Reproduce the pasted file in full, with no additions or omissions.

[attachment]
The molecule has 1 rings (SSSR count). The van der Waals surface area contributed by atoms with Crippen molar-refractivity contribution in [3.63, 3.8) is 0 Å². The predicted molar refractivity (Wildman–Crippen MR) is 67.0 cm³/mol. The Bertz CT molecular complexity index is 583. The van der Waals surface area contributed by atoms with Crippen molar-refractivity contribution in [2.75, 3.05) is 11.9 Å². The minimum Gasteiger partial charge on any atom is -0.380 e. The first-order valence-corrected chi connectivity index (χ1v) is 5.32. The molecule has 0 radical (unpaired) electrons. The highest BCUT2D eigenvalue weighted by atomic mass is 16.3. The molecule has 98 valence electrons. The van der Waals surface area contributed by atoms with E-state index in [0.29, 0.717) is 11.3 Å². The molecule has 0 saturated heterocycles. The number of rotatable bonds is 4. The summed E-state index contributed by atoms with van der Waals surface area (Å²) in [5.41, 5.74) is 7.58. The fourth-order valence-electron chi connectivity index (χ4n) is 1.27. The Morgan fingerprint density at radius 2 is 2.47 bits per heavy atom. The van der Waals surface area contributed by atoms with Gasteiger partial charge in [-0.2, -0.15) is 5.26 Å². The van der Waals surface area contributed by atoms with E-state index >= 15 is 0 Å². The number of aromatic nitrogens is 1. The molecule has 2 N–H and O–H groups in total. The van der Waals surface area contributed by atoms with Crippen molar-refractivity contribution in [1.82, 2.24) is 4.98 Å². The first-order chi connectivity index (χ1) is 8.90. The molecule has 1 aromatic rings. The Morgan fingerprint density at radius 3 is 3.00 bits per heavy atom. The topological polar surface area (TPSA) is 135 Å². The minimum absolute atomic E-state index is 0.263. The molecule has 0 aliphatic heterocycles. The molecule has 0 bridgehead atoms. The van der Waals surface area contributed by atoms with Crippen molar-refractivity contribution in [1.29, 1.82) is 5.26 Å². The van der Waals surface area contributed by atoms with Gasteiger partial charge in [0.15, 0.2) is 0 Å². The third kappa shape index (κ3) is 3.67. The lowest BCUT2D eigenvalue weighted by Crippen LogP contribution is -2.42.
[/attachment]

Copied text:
The molecule has 1 rings (SSSR count). The van der Waals surface area contributed by atoms with Crippen molar-refractivity contribution in [3.63, 3.8) is 0 Å². The predicted molar refractivity (Wildman–Crippen MR) is 67.0 cm³/mol. The Bertz CT molecular complexity index is 583. The van der Waals surface area contributed by atoms with Crippen molar-refractivity contribution in [2.75, 3.05) is 11.9 Å². The minimum Gasteiger partial charge on any atom is -0.380 e. The first-order valence-corrected chi connectivity index (χ1v) is 5.32. The molecule has 0 radical (unpaired) electrons. The highest BCUT2D eigenvalue weighted by atomic mass is 16.3. The molecule has 98 valence electrons. The van der Waals surface area contributed by atoms with E-state index in [0.29, 0.717) is 11.3 Å². The molecule has 0 saturated heterocycles. The number of rotatable bonds is 4. The summed E-state index contributed by atoms with van der Waals surface area (Å²) in [5.41, 5.74) is 7.58. The fourth-order valence-electron chi connectivity index (χ4n) is 1.27. The Morgan fingerprint density at radius 2 is 2.47 bits per heavy atom. The van der Waals surface area contributed by atoms with Gasteiger partial charge in [-0.2, -0.15) is 5.26 Å². The van der Waals surface area contributed by atoms with E-state index >= 15 is 0 Å². The number of aromatic nitrogens is 1. The molecule has 2 N–H and O–H groups in total. The van der Waals surface area contributed by atoms with Crippen molar-refractivity contribution in [1.82, 2.24) is 4.98 Å². The first-order chi connectivity index (χ1) is 8.90. The molecule has 1 aromatic rings. The Morgan fingerprint density at radius 3 is 3.00 bits per heavy atom. The topological polar surface area (TPSA) is 135 Å². The minimum absolute atomic E-state index is 0.263. The molecule has 0 aliphatic heterocycles. The molecule has 0 bridgehead atoms. The van der Waals surface area contributed by atoms with Crippen molar-refractivity contribution in [1.29, 1.82) is 5.26 Å². The van der Waals surface area contributed by atoms with Gasteiger partial charge in [0.15, 0.2) is 0 Å². The third kappa shape index (κ3) is 3.67. The lowest BCUT2D eigenvalue weighted by Crippen LogP contribution is -2.42.